Ciência & Saúde Coletiva
On-line version ISSN 1678-4561Print version ISSN 1413-8123
SOUZA, Maximiliano Loiola Ponte de; DESLANDES, Suely Ferreira and GARNELO, Luíza. Mythical stories and the construction of the individual: ambiguity of the bodies and indigenous youth in a context of transformation. Ciênc. saúde coletiva [online]. 2011, vol.16, n.10, pp.401-4010. ISSN 1678-4561. http://dx.doi.org/10.1590/S1413-81232011001100005.
Representations about youth vary historically and culturally. In the Upper Rio Negro, there are indigenous groups with over three centuries of contact with the non-indigenous world. In recent years, male initiation rites were suppressed and formal schooling was introduced. These events led to a redefinition of significance in forms of representation at different stages of life. This work sought to understand the construction of the Indian representation of youth; how they correlate with the other life cycle phases and how they contribute to configuring structured social practices in this social group. Several mythical stories dealing with intergenerational relationships have been reviewed; these were correlated with significant stages of life, with other local narratives, and with data gathered from direct observation. The study concludes that the representations about youth have been configured by the social roles of the initiating/initiated, in a currently contradictory fashion, under a generic and lengthy student phase, deprived of its own sociological markers, prolonging the threshold condition of this phase of life.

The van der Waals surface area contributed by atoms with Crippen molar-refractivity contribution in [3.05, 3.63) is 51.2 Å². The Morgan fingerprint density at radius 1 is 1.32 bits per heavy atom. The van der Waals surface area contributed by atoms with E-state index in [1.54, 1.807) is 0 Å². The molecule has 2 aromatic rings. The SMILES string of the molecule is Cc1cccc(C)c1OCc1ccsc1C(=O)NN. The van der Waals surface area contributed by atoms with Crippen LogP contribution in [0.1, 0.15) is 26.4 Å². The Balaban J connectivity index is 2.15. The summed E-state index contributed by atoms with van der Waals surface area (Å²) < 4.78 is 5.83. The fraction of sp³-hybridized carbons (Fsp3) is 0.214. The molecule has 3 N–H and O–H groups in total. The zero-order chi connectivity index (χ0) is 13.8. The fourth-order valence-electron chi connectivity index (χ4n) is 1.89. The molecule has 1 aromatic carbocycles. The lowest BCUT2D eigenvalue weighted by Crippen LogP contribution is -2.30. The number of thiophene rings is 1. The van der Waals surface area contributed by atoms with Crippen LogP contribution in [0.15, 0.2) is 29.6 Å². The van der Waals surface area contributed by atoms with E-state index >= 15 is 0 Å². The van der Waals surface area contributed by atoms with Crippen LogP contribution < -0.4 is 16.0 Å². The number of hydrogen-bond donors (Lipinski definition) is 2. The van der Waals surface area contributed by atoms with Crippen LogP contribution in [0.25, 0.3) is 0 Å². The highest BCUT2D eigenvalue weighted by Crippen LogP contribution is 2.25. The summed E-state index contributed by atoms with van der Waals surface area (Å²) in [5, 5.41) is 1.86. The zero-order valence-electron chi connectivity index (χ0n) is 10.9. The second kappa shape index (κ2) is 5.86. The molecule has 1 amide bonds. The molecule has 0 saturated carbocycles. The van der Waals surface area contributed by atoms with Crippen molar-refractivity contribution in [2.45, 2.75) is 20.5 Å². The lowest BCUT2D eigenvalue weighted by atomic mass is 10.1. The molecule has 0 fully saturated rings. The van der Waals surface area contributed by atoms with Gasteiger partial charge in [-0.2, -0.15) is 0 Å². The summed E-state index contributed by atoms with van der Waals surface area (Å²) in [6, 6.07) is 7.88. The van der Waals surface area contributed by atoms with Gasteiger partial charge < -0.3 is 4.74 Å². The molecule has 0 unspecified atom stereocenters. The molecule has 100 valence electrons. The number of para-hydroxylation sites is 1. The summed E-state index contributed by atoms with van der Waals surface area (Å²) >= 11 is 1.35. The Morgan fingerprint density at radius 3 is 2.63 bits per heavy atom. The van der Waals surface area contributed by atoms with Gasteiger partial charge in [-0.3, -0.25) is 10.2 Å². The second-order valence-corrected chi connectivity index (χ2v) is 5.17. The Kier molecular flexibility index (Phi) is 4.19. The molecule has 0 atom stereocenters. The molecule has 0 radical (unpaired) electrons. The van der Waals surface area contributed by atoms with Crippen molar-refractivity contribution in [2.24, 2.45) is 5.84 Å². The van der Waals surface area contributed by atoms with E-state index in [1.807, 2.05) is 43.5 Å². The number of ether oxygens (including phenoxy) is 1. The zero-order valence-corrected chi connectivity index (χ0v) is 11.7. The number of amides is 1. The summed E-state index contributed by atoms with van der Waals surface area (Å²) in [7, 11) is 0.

Keywords : South American Indians; Youth; Cultural change.